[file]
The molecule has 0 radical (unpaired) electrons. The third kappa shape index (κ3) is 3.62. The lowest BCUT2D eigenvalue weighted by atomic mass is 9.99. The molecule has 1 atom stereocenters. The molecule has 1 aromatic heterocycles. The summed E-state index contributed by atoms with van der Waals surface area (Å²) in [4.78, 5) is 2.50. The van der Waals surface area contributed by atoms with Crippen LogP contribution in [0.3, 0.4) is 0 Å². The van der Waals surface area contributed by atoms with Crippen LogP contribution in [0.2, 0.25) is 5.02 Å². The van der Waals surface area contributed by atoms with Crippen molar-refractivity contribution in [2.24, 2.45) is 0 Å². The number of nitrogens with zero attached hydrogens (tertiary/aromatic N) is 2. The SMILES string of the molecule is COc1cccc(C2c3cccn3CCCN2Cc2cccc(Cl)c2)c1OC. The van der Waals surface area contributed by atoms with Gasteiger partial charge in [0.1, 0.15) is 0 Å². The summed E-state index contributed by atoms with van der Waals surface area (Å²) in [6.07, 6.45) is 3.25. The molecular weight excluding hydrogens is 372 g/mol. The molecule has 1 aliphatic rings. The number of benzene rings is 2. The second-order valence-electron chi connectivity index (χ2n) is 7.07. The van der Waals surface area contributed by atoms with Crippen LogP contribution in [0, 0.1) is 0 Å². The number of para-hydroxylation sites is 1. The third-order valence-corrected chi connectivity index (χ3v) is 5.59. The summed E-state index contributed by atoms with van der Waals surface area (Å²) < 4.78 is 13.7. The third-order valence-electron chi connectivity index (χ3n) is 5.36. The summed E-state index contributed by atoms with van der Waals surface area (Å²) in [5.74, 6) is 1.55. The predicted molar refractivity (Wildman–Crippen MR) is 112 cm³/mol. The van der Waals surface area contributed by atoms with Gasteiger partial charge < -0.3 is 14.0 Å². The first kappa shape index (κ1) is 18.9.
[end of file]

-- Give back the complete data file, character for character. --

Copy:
The molecule has 0 radical (unpaired) electrons. The third kappa shape index (κ3) is 3.62. The lowest BCUT2D eigenvalue weighted by atomic mass is 9.99. The molecule has 1 atom stereocenters. The molecule has 1 aromatic heterocycles. The summed E-state index contributed by atoms with van der Waals surface area (Å²) in [4.78, 5) is 2.50. The van der Waals surface area contributed by atoms with Crippen LogP contribution in [0.3, 0.4) is 0 Å². The van der Waals surface area contributed by atoms with Crippen LogP contribution in [0.2, 0.25) is 5.02 Å². The van der Waals surface area contributed by atoms with Crippen molar-refractivity contribution in [2.24, 2.45) is 0 Å². The number of nitrogens with zero attached hydrogens (tertiary/aromatic N) is 2. The SMILES string of the molecule is COc1cccc(C2c3cccn3CCCN2Cc2cccc(Cl)c2)c1OC. The van der Waals surface area contributed by atoms with Gasteiger partial charge in [0.1, 0.15) is 0 Å². The summed E-state index contributed by atoms with van der Waals surface area (Å²) in [6.07, 6.45) is 3.25. The molecular weight excluding hydrogens is 372 g/mol. The molecule has 1 aliphatic rings. The number of benzene rings is 2. The second-order valence-electron chi connectivity index (χ2n) is 7.07. The van der Waals surface area contributed by atoms with Crippen LogP contribution in [0, 0.1) is 0 Å². The number of para-hydroxylation sites is 1. The third-order valence-corrected chi connectivity index (χ3v) is 5.59. The summed E-state index contributed by atoms with van der Waals surface area (Å²) < 4.78 is 13.7. The third-order valence-electron chi connectivity index (χ3n) is 5.36. The summed E-state index contributed by atoms with van der Waals surface area (Å²) in [5.74, 6) is 1.55. The predicted molar refractivity (Wildman–Crippen MR) is 112 cm³/mol. The van der Waals surface area contributed by atoms with Gasteiger partial charge < -0.3 is 14.0 Å². The first kappa shape index (κ1) is 18.9.